Malasakit Centers in public hospitals OK’d


    THE House committee on health yesterday approved a measure institutionalizing “Malasakit Centers” in public hospitals run by the Department of Health, more than two weeks after Albay Rep. Edcel Lagman said the program was being used as a “partisan tool.”

    The proposed “Malasakit Program Act,” a project which was initiated by Sen. Christopher Go, seeks to complement the objectives of the Universal Healthcare Act.

    Under the substitute bill, all DOH-run hospitals will be required to establish Malasakit Centers, which will function as a one-stop shop inside hospitals where patients can apply for and get medical assistance from different government agencies.

    The center will provide patients access to medical and financial aid from the DOH, Department of Social Welfare and Development (DSWD), Philippine Charity Sweepstakes Office (PCSO), and Office of the President.

    Other public hospitals that are not operated by the DOH can also put up Malasakit Centers for as long as local government units (LGUs) can fund it and that DOH requirements are met.

    The medical assistance covered under the bill is intended to cover the balance of hospital bills that will not be shouldered by the PhilHealth.

    The committee chaired by Quezon Rep. Angelina Tan had to come up with a substitute bill because many bills were filed for the same purpose.

    The substitute bill explicitly states that Malasakit Centers “shall be non-partisan, convenient, free of charge, accessible, and shall have a standard system of availment of assistance.”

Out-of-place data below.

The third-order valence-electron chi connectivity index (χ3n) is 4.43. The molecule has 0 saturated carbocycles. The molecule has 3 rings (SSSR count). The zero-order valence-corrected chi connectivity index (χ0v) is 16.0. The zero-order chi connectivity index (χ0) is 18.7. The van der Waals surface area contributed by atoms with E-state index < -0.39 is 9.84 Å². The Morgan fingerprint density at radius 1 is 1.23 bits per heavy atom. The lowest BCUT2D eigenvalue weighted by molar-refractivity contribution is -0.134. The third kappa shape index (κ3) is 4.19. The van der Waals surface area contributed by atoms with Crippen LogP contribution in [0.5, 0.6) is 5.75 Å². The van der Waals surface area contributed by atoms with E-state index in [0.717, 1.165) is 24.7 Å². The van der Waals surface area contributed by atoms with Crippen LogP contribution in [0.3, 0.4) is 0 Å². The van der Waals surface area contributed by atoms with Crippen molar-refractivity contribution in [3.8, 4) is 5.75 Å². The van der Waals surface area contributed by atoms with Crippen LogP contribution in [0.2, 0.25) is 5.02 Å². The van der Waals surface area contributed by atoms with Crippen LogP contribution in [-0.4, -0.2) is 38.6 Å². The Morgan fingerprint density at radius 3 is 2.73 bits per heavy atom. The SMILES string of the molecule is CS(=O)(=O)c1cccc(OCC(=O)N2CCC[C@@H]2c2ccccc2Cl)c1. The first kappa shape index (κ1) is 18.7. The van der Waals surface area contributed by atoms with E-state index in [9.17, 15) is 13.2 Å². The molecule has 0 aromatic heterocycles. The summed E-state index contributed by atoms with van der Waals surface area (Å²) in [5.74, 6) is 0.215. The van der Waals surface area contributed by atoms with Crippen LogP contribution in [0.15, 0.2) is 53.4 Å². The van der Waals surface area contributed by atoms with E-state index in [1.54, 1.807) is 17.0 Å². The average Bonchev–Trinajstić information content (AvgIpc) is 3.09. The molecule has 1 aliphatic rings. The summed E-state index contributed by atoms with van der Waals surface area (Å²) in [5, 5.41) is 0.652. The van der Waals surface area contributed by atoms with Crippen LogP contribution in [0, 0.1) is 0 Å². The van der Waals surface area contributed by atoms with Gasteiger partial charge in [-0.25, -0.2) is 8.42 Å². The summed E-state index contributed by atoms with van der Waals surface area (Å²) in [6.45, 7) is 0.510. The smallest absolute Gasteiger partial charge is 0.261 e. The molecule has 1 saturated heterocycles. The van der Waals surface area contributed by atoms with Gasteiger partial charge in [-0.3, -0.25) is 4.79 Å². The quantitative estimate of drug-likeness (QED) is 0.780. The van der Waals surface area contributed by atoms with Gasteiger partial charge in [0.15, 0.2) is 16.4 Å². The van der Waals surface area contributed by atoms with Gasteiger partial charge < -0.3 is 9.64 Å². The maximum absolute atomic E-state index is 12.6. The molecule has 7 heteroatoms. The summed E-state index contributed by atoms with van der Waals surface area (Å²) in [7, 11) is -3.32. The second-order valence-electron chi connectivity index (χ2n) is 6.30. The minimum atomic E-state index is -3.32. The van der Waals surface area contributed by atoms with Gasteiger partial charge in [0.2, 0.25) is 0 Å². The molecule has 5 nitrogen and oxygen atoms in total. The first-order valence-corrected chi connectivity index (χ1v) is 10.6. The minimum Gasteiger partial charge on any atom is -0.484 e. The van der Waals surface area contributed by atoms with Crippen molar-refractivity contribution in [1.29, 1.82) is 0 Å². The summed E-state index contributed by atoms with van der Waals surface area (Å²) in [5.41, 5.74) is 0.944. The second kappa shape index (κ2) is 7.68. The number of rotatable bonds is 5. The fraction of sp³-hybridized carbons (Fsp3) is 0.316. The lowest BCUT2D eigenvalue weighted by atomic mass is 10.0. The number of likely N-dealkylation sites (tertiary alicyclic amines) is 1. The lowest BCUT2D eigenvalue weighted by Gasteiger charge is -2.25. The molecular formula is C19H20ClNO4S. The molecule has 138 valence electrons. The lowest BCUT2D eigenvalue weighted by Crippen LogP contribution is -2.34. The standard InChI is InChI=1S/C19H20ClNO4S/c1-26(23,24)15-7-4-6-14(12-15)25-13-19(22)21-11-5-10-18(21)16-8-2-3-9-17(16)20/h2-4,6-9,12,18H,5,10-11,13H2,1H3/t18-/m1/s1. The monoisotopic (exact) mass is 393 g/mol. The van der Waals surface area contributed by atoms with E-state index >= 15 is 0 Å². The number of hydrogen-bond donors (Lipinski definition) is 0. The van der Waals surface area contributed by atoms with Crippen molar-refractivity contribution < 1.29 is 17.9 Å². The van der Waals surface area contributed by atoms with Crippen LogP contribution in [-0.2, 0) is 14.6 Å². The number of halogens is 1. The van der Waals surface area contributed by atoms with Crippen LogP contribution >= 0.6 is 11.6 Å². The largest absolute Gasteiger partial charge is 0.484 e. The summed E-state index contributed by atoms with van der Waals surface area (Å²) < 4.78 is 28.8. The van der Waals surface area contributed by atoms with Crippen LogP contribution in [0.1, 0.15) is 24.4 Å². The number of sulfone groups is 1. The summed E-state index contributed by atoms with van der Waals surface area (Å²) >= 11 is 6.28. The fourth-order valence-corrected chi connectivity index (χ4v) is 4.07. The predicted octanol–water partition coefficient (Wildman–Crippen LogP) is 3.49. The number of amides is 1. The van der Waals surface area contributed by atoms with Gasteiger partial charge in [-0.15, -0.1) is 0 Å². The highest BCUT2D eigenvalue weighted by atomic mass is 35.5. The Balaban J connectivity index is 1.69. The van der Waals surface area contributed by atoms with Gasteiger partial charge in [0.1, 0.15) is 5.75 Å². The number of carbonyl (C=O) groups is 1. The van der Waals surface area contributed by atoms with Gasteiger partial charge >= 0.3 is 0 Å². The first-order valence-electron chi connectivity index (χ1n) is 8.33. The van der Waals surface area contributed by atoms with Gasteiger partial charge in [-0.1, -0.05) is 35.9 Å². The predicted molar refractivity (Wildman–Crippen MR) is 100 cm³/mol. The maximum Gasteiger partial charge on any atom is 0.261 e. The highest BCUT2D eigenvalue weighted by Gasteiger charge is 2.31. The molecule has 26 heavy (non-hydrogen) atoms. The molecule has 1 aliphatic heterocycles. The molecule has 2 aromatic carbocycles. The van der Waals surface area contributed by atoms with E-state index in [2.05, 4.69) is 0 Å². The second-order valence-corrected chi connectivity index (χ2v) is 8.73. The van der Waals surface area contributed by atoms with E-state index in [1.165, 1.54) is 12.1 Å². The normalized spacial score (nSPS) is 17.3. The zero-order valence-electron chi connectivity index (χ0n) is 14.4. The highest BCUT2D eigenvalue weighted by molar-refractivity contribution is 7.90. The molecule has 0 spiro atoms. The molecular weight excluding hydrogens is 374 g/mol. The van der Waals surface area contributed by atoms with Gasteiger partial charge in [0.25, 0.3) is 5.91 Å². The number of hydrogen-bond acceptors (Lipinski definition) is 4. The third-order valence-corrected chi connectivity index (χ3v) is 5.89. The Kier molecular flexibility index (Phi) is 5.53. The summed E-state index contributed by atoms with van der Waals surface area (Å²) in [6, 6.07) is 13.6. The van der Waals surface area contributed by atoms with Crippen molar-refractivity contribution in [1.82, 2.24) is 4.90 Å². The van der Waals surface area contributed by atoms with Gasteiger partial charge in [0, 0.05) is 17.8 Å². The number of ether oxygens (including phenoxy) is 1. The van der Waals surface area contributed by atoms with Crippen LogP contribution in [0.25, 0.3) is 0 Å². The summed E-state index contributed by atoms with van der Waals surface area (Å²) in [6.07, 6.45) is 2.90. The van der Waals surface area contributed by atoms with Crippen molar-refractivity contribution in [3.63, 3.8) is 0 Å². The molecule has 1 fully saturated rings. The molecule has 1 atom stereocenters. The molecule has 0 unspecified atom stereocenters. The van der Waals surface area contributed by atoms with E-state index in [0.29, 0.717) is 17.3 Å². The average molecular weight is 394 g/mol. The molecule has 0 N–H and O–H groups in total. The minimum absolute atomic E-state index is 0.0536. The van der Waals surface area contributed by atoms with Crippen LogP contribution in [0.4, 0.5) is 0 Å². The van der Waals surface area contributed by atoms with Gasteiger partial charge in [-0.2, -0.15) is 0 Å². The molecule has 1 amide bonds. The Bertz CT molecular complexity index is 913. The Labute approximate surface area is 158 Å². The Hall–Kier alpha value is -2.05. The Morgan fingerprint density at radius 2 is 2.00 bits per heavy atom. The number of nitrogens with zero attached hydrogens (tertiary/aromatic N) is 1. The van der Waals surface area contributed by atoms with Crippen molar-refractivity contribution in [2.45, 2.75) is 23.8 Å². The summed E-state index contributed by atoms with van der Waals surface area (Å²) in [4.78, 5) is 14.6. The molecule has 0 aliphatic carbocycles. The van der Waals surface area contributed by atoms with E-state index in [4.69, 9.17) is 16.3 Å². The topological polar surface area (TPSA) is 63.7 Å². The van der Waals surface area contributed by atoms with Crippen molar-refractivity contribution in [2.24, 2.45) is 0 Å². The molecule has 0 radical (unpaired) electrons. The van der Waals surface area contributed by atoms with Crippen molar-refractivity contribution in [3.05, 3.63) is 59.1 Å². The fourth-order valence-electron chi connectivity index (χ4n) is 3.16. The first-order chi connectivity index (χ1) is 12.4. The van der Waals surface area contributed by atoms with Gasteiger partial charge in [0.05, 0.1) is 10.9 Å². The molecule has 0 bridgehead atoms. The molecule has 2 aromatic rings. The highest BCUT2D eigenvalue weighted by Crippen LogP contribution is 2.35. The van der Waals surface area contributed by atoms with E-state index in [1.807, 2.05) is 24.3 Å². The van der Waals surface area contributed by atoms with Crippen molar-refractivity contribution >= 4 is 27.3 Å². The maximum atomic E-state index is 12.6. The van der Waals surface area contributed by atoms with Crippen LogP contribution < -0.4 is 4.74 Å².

It requires the DOH, the DSWD, and the PCSO to allocate funds for the Malasakit Centers under their annual national budgets.

    Majority leader Martin Romualdez and his wife Tingog party-list Rep. Yedda Marie Kittilstvedt, the authors of HB No. 3273, said Malasakit Centers “intend to reduce, if not eliminate, out-of-pocket expenditures of indigent and poor patients and improve assessment for patient assistance and referral to provide much needed system support for patient navigation.”

    “This way we can deliver basic services to communities in the most efficient, responsive and sustainable manner,” the couple said.

    Under this year’s P3.7 trillion national budget, an allocation of P1 billion was appropriated to fund Malasakit Centers, which Lagman previously said should be investigated “because it is more of a partisan tool than a medical outlet.”

    During the campaign period for the May elections, President Duterte credited Go, his longtime aide, for coming up with the idea.

    Lagman had noted even the Commission on Elections (Comelec) had to order the DOH to remove Go’s campaign posters which littered government hospitals.

    The opposition lawmaker said some of the centers, especially in Albay, were nothing but “mere outlets for referral to the main local offices of the participating agencies where the beneficiaries have to just the same queue in long lines because the representatives in the centers do not have the authority nor discretion to make assessments either for partial or full payment of hospital bill balances.”

    Go later slammed Lagman in a privilege speech and went as far as insulting the veteran lawmaker, saying his face was “beyond repair” even by the Malasakit Centers.